Eli Manning Is All The Football Hero America NeedsS

We're doing a season-long NFL roundtable with our friends at Slate. Check back here each week as a rotating cast of football watchers discusses the weekend's key plays, coaching decisions, and traumatic brain injuries.

« Previous entry | Next entry »

For the second time in four years, Eli Manning led a last-minute drive to beat the favored Patriots in the Super Bowl. Somehow, this one was weirder than the time the Giants won because a guy pinned the ball against his helmet. Manning's moment of glory came when the Patriots decided to let the Giants score and Ahmad Bradshaw couldn't stop himself from tumbling backwards into the end zone. As Bradshaw crossed the goal line, Manning stood at the 15-yard line, his arms half-raised in quasi-triumph. This was the most Eli Manning moment of Eli Manning's career: a hero shot in which the conqueror looks totally confused by his conquest.

In the movie version of the Giants' 21-17 Super Bowl XLVI triumph, the role of Eli Manning will be played by Mark Sanchez—now that guy looks like a real winner. In the meantime, we'll have to change our view of what clutchness looks like. After his touchdown pass to Aaron Hernandez gave New England a 17-9 lead, Tom Brady punched the sky and screamed with neck-distending force. It's impossible to imagine Manning ever striking a similar aggro posture. He is competitive without any threat of physical menace—a guy who borrowed Captain America's uniform and shield but forgot to take the super-soldier serum.

For the first three years of his career, even Manning's teammates couldn't believe they were looking at greatness. "His personality hasn't been so that he can step up, make a strong statement and have people believe that it's coming from his heart," newly retired Giants running back Tiki Barber said in 2007. "Sometimes it was almost comical the way that he would say things."

Two Super Bowl wins later, Eli has yet to figure out how to talk like a champion. After the game, Dan Patrick tried to conjure a scenario in which the younger Manning was an ostentatiously savvy on-field general in the mold of his brother Peyton. "The playcalling [on the final drive], how much was that you with, maybe changing plays?" Patrick asked. "No, that's Coach Gilbride," Manning responded. "He called a great game plan." Hail the conquering offensive coordinator!

For much of the second half, Manning did not look at all commanding, even by his modest standards. The Giants offense moved in low gear, with Manning throwing short balls and settling for field goals, seemingly indifferent to or unaware of the danger that one big play from Brady could put the game out of reach. Twice, Manning had to burn timeouts to fend off an expiring play clock, moments of desperation that left the Giants at a disadvantage heading into the endgame.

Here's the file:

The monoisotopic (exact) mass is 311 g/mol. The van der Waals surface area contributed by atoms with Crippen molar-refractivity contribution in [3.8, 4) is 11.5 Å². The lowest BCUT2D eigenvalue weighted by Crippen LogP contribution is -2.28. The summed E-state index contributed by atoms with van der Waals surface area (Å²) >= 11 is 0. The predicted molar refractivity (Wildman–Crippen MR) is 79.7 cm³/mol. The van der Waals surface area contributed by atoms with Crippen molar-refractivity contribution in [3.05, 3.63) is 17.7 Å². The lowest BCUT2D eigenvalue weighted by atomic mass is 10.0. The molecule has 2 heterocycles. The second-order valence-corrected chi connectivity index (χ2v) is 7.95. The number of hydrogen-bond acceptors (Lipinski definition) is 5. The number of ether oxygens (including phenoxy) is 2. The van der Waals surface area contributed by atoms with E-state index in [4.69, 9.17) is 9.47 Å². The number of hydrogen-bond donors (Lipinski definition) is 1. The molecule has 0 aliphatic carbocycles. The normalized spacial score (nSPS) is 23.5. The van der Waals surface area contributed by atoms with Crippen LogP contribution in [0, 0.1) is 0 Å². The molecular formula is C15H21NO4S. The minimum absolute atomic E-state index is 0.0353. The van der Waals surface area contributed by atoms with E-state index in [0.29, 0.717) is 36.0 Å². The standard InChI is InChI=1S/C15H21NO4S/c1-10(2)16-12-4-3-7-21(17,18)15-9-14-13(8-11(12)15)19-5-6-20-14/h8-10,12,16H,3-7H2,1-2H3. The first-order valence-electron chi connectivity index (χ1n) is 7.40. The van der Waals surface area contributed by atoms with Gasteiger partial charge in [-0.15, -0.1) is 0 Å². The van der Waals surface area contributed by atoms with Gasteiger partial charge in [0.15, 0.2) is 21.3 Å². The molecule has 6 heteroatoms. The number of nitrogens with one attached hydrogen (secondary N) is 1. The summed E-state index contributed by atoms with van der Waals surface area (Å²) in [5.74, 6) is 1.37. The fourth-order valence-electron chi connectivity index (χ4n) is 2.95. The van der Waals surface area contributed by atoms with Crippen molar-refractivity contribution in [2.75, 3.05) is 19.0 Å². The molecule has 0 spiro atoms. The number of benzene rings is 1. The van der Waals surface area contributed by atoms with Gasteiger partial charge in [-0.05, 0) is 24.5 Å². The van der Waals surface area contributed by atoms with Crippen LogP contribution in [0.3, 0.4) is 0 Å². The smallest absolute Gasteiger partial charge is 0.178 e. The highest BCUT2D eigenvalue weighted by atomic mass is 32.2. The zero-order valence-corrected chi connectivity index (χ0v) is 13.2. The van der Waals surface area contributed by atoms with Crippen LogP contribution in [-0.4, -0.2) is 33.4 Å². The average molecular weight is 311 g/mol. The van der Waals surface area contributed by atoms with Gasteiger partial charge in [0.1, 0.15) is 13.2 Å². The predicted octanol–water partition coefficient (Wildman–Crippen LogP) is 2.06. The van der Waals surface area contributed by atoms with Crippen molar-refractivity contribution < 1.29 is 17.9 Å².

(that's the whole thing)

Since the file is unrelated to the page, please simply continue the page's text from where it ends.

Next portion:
But Manning kept picking away at the Patriots' patchwork secondary, connecting repeatedly with Mario Manningham, Victor Cruz, and Hakeem Nicks—he of the hands that, Cris Collinsworth would like you to know, are "three inches larger than those of the average man." He aired it out once, for what would be the play of the game: Manningham's 38-yard sideline grab—an over-the-shoulder catch between two defenders and within an inch of the sideline. Add the fact that Manningham nearly landed in the lap of Bill Belichick, who never uncrossed his arms even as he was confronted by pure athletic genius, and this might be the greatest play in NFL history. How much of a role did Eli Manning play in it? He put the ball where it needed to be, but he wasn't in the picture when the incredible part happened.

On the Patriots' side, Brady didn't get the help he needed from his receiving corps. With Rob Gronkowski hobbled, Brady—who set a Super Bowl record with 16 straight completions—spread the ball to Wes Welker, Aaron Hernandez, and Danny Woodhead. But with just more than four minutes to play, Welker—the NFL's leading pass-catcher—dropped a throw at the Giants' 20-yard line. "Welker makes that catch 100 times out of 100," Collinsworth said, overestimating the numerator by at least one. ("Ninety-nine percent of the time, he makes that grab," Welker's more-realistic teammate Deion Branch said after the game.)

If Welker makes that snag as he's leaping and falling backward—in the NFL, that's a 99-out-of-100 catch—then the Patriots are close to clinching the game. At the very least, they would've forced Eli Manning to drive the Giants to a game-winning touchdown with no timeouts and just a few minutes on the clock. In that alternate universe, a victory would've been an unalloyed triumph for the milquetoast signal-caller. Every kid in America would stare reverently at the Eli Manning poster on his bedroom wall, trying desperately to emulate the goofy nonchalance that would inevitably come to signify 21st-century alpha maleness.

Instead, Manning got the ball with a little under four minutes to work with. Manningham's catch brought the Giants to midfield on the next play. From there, no more heroics were needed. Manning persistently chipped away, nudging the Patriots defense downfield till New England had no choice but to get out of Bradshaw's way.

As a consequence, we now live in a world where Eli Manning's greatness is impossible to question, yet still difficult to understand. This is what a sports hero looks like? Yes, I guess it is.

Josh Levin is Slate's executive editor. You can e-mail him at sportsnut@slate.com, visit his website, and follow him on Twitter.